“I think that vote was a failure that didn’t adequately represent the true feelings of the members on the floor,” Hunter said. “When we came back to do a reconsideration the other side had whipped their votes and coerced some folks into changing their votes on those bills.”

A majority vote of 51 would have brought the bill back up to the floor—in theory that’s what the original vote would have been if Representative Jacobsen had voted with the Democrats like he intended. But the reconsideration vote failed 48-52. Speaker Blasdel agrees some minds were changed while leadership discussed reconsideration options.

“There was a lot of misunderstandings about what got put into that bill and what wasn’t,” he said. “There was a lot of discussion among members, obviously I just wanted to take time to look at things with the minority leader and figure out how we were going to proceed.”

Democratic Governor Steve Bullock strongly advocates Medicaid Expansion—and he was quick to condemn the decision.

“These legislators who voted to send our tax dollars out of state are going to have to go home and tell their bosses that they stood in the way of lower health care costs, they stood in the way of good paying jobs and they stood in the way of access to affordable health care for tens of thousands of Montanans who desperately need it,” he said. Great Falls Tribune Capitol Bureau Chief John S. Adams posted the Governor’s full comments.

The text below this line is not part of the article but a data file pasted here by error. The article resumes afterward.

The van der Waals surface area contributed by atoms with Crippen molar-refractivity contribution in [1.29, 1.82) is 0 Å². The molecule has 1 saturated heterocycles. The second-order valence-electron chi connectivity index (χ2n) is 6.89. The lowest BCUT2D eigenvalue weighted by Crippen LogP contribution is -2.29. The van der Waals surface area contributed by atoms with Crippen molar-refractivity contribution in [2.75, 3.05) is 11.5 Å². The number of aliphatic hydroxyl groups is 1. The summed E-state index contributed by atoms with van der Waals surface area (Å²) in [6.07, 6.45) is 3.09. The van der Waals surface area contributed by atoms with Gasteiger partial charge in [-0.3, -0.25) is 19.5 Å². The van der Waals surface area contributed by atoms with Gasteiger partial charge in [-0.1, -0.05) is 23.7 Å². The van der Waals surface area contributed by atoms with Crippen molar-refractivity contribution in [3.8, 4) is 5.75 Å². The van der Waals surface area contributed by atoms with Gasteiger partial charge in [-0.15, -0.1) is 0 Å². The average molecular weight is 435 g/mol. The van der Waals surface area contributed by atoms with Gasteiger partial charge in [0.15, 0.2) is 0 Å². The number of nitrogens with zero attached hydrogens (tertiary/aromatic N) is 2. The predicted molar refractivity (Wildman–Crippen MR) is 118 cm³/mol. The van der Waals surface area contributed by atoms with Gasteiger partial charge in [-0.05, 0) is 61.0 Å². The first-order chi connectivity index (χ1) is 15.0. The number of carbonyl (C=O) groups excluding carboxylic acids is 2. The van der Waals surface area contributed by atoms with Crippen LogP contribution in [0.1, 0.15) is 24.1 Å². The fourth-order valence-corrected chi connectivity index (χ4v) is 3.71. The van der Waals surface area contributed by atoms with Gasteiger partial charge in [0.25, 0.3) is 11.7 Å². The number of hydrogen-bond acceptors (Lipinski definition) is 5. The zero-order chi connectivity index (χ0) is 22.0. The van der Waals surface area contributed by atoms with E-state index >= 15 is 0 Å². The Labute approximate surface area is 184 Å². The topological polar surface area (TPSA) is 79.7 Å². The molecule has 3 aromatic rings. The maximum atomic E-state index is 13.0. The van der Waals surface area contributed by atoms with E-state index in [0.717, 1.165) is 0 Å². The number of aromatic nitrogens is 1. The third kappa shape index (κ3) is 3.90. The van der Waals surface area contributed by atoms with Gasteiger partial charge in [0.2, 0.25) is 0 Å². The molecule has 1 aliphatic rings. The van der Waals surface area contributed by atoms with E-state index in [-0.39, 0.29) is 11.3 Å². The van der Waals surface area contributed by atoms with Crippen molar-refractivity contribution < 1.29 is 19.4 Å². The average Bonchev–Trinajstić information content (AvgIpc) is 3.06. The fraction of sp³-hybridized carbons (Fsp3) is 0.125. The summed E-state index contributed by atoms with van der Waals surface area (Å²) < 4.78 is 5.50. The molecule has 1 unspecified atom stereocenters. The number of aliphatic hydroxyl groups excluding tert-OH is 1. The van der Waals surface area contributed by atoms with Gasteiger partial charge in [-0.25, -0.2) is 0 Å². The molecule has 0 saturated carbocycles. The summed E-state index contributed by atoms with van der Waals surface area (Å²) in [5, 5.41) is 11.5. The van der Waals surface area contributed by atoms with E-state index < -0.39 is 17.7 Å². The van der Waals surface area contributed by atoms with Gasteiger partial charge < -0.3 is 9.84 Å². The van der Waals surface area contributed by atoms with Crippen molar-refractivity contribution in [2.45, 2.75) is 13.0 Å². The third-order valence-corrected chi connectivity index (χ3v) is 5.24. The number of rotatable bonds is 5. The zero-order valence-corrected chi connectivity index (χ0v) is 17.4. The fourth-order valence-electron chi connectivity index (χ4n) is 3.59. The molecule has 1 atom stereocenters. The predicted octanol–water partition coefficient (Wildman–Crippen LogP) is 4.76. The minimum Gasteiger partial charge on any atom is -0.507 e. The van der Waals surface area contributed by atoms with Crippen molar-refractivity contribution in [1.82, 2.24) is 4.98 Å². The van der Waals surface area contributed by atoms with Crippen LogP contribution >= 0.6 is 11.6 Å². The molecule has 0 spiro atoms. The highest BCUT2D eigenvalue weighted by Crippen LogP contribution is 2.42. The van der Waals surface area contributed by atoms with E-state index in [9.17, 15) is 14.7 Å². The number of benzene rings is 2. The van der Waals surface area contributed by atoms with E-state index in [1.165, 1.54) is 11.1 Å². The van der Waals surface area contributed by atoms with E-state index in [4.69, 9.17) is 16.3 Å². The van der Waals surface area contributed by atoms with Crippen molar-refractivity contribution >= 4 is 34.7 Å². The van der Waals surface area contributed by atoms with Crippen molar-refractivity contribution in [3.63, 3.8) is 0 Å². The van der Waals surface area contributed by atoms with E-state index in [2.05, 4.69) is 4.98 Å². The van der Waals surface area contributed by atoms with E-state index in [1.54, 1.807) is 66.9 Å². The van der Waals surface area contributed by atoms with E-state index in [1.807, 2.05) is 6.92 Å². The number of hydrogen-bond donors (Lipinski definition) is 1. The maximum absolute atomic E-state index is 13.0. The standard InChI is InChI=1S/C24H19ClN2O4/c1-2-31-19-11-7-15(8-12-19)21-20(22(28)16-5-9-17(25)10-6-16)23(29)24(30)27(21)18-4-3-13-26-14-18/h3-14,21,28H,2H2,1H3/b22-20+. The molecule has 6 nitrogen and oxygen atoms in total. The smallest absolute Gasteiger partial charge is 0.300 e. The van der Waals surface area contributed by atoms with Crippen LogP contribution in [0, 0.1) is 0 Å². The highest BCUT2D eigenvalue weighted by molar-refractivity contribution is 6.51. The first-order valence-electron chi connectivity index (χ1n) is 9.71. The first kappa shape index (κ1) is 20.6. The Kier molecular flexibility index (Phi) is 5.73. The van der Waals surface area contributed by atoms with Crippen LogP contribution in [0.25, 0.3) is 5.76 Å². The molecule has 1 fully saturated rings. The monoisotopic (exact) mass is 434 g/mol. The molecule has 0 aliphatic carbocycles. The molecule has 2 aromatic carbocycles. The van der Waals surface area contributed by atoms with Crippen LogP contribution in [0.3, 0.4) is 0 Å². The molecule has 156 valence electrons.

The Governor did not outright refuse using a veto of the state budget as a bargaining chip to get lawmakers to reconsider some kind of Medicaid Expansion, saying “I think everything’s on the table but we really should be responsible to make sure this gets done, be that this week or the weeks ahead.”

The Legislature is set to wrap up sometime next week.

Should Montana be taxing required pollution control equipment?

Senator Bruce Tutvedt (R-Kalispell)

Senator Bruce Tutvedt (R-Kalispell)

Montana lawmakers may vote to remove the state’s tax on certain industrial pollution control equipment.

Senator Bruce Tutvedt (R-Kalispell) is sponsoring SB240, which removes taxes on new “air and water pollution control equipment” installed by companies like electric cooperatives, power plants and factories.